Four additional tobacco companies have agreed to implement Pakistan’s new track-and-trace system, bringing the total to seven, according to Propakistani.
As of July, all tobacco companies operating in Pakistan must implement the country’s track-and-trace system. Tobacco products may enter the domestic market only if they carry stamps and unique identification markers.
Until recently, only three tobacco manufacturers—Pakistan Tobacco Co., Philip Morris International and Khyber Tobacco Co. (KTC)—had installed the track-and-trace system and made it operational.
Now, Asia Tobacco, Frontier Leaf Tobacco, Falcon Tobacco and International Cigarette have also decided to sign agreements with Pakistan’s Federal Board of Revenue for the implementation of the track-and-trace system at their factories.
In addition to the multinationals, there are at least 21 tobacco companies operating in Pakistan, including 18 in Khyber Pakhtunkhwa and three in the country’s federally and provincially administrated tribal areas.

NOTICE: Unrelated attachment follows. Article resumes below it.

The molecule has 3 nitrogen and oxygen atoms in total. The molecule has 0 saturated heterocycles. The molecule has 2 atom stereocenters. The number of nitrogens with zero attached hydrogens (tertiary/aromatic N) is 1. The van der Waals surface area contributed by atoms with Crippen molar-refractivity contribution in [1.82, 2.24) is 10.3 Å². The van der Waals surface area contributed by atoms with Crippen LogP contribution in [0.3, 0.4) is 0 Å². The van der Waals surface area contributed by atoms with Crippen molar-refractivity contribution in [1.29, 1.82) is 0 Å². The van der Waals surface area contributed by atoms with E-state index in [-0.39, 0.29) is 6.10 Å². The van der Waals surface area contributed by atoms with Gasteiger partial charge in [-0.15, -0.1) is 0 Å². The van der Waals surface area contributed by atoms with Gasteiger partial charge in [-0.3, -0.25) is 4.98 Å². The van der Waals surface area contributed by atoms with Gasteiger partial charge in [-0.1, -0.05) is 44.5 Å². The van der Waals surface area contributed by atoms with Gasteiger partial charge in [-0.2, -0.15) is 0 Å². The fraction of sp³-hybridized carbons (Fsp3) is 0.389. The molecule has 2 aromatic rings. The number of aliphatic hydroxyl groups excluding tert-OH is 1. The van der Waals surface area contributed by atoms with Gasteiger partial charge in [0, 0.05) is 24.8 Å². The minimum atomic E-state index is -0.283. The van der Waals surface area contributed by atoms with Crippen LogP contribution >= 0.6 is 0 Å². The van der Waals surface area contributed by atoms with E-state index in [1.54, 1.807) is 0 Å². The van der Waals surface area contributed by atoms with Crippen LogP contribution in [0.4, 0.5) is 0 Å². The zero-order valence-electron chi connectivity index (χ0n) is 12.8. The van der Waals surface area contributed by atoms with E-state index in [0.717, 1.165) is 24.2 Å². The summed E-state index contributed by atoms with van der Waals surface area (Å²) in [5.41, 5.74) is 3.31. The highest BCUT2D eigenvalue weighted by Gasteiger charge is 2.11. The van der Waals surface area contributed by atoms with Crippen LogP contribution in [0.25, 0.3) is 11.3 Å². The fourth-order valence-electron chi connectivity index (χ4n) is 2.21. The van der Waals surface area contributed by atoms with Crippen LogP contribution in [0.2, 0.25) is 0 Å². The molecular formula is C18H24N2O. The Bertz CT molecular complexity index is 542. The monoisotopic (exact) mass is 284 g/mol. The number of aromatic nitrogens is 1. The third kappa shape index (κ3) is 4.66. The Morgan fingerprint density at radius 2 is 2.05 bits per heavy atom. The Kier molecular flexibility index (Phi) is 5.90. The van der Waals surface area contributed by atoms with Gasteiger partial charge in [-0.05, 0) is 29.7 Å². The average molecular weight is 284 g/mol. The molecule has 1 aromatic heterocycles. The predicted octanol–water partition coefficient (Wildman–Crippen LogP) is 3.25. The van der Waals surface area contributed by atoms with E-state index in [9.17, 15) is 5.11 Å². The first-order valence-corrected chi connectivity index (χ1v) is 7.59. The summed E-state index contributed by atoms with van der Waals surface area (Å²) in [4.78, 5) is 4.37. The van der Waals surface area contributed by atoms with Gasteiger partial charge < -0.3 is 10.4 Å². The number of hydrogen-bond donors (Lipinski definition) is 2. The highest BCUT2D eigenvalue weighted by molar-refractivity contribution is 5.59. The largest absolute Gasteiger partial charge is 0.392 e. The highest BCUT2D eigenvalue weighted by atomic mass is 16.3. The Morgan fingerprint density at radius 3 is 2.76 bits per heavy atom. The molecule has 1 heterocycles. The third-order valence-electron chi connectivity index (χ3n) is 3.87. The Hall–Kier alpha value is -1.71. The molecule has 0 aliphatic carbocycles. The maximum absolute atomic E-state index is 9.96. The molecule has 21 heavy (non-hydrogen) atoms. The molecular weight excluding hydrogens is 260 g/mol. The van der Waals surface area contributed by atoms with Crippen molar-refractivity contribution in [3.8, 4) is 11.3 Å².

The tobacco companies that are already operating the system maintain that it will succeed only if all players implement it. According to critics, some of the holdouts engage in illicit trade and fear the track-and-trace system will expose their illegal activities.
Meanwhile, Pakistan’s track-and-trace system has come under fire from anti-smoking groups who maintain that the chosen system, Codentify, retains tobacco ties in violation of the World Health Organization Protocol to Eliminate Illicit Trade in Tobacco Products.
Codentify was developed by Philip Morris International and later sold to Inexto, a company that still employs former PMI employees, according to critics.